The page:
Please add a description of this image.O’Day and Schrantz were able to view and physically hold a 100 year old document that pertains to the Peacock Family. Both enjoyed working with old documents and diving into the past of this particular family. They examined correspondence, business records, and family photographs all while documenting the history of the family's life in Mayville and Westfield. As Schrantz stated, “You can learn A LOT about a person from looking at their old correspondences, and their old grocery receipts.” Being able to hold these documents allowed history to come to life for these two students. While reviewing the old documents that consist of information about the Peacock Family, they saw how the world has changed politically, socially and economically over time.

Both students are majors in History and felt that being a part of the History Department prepared them for this internship. For O’Day, she was able to connect dates from these documents to what was happening in the world during that time period. Also, O’Day has a Museum Studies Minor where she has learned how to handle and preserve the documents along with the legal procedures. Being a History Major has allowed Schrantz to develop his critical thinking ability. He is able to develop this ability even further by doing in depth research on this collection.

O’Day and Schrantz hope to pursue careers after Fredonia that are related to their internship because of the impact it has had on them. Schrantz is considering a Master’s in Library Science with an archival concentration. He stated that he might not have considered this option if it hadn’t been for interning in the archives. O’Day hopes to become a museum educational out-reach coordinator. In this position, O’Day could plan events for school groups at museums or go to schools with artifacts, as well as teach the students with these artifacts. O’Day stated, “If students can see and touch objects that they are learning about, then they will be able to better connect with the lesson material they are learning about.”  Since obtaining this internship, it has influenced O'Day’s decision concerning her career path.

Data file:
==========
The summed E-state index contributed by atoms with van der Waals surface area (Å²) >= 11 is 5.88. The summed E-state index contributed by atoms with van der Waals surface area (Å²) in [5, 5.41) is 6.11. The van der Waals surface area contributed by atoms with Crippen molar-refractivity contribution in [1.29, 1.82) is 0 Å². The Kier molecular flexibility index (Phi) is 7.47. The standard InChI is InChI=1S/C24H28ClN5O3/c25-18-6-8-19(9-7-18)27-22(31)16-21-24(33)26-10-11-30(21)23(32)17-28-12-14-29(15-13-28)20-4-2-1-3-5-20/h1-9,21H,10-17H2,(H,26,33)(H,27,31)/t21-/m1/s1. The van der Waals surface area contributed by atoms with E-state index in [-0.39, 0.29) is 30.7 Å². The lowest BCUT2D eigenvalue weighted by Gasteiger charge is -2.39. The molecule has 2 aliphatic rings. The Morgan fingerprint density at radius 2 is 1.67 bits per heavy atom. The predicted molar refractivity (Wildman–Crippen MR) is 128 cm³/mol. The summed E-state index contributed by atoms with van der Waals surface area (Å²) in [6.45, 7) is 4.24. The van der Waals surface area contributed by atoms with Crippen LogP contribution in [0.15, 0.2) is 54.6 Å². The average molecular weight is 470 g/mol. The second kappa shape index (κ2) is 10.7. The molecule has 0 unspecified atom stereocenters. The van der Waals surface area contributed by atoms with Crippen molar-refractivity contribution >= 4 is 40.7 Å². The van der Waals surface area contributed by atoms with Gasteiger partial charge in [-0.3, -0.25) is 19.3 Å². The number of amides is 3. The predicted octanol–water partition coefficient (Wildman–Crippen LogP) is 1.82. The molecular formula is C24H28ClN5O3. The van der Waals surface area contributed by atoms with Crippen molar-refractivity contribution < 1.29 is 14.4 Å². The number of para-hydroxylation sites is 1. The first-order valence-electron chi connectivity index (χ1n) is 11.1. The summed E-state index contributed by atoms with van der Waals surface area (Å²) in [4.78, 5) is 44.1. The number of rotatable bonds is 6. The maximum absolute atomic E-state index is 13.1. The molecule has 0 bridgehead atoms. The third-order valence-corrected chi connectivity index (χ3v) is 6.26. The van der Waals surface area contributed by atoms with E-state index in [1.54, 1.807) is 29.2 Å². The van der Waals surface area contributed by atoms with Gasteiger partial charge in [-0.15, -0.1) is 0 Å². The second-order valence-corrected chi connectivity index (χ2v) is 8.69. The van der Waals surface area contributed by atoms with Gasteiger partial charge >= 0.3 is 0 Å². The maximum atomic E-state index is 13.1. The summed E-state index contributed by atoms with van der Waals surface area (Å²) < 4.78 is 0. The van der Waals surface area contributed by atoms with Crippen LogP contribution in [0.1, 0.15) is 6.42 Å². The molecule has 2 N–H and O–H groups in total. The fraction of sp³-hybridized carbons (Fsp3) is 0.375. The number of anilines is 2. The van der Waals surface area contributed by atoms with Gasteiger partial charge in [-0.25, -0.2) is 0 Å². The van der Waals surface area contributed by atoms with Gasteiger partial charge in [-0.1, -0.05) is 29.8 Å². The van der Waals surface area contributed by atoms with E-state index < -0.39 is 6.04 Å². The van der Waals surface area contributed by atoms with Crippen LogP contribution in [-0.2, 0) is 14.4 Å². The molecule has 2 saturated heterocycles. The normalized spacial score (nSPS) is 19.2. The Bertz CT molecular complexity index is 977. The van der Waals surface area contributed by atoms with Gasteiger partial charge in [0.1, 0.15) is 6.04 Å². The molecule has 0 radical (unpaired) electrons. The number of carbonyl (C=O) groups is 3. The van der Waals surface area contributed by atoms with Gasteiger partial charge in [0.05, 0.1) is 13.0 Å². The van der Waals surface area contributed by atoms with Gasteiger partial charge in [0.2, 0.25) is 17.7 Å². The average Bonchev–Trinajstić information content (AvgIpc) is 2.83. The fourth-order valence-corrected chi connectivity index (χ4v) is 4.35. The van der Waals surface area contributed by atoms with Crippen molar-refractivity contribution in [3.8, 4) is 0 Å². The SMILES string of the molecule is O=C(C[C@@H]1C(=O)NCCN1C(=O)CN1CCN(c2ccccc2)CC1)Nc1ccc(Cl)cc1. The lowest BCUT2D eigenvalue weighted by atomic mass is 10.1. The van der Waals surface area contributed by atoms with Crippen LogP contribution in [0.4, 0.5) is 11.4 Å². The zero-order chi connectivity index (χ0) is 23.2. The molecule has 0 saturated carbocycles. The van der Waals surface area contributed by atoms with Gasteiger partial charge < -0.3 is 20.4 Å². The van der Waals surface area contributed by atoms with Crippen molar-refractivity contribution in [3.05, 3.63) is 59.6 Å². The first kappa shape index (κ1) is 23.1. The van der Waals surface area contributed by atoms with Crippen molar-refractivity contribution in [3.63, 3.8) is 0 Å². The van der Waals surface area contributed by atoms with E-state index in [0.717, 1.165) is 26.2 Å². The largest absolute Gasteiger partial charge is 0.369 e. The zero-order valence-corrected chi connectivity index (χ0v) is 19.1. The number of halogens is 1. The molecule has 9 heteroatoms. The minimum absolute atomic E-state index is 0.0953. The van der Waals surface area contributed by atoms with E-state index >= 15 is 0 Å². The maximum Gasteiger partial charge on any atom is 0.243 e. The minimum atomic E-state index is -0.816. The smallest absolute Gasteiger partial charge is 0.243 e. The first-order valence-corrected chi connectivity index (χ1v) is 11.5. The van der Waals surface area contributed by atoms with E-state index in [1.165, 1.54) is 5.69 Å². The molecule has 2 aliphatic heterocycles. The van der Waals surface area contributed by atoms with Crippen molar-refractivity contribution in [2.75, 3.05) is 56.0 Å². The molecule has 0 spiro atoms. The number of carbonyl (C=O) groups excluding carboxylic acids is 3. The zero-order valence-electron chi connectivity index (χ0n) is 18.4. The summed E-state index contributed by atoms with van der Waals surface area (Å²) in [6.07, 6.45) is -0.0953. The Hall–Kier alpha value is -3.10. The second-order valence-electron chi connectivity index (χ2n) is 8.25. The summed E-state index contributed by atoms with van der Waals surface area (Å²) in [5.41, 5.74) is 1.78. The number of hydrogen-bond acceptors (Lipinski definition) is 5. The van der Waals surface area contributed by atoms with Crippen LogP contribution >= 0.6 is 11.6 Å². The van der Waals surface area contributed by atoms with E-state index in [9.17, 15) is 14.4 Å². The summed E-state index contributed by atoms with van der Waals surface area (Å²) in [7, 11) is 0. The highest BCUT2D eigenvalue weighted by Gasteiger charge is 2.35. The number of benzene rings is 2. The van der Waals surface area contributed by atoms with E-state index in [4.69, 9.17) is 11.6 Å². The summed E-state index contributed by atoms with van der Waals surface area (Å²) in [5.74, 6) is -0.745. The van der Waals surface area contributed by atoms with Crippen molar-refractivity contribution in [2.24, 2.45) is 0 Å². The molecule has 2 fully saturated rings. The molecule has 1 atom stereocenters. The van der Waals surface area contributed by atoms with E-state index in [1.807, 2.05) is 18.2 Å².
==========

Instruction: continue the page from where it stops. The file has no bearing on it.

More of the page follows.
Internships through the History Department will allow a person to access history in a tangible way. These two students were able to intern through our own archives to research and create a finding aid in order to have this particular collection of documents available for all. So next time when you are in the library, check out the archives. They are located in the back of the library near the elevators. Who knew so much history was accessible on our campus, and that you could work directly with history!

kiblerCurt Kibler interning at the Steel Plant Museum of Western New York


I am an intern at the Steel Plant Museum of Western New York. Today I cataloged photos of the Bethlehem Steel Plant that were taken in the 1930's and 1940's. This internship has benefited me in numerous ways. For the first time in my life I've had a way to apply my love and interest in history in a real-world setting. I've gained a massive amount of experience that very few of my peers can say they have. I'm learning cataloging, archiving, artifact handling and storage, as well as record keeping.

Why intern? My answer to that was: why not? It’s always been a thing that has been in the back of my mind and this semester I decided I was going to go after it. Like I said earlier, the experience alone is worth the work and the drive. But besides the experience, I've developed connections and relationships with people who have history experience and can vouch on my behalf when it comes to my work ethic, devotion to the area of study and my love of history.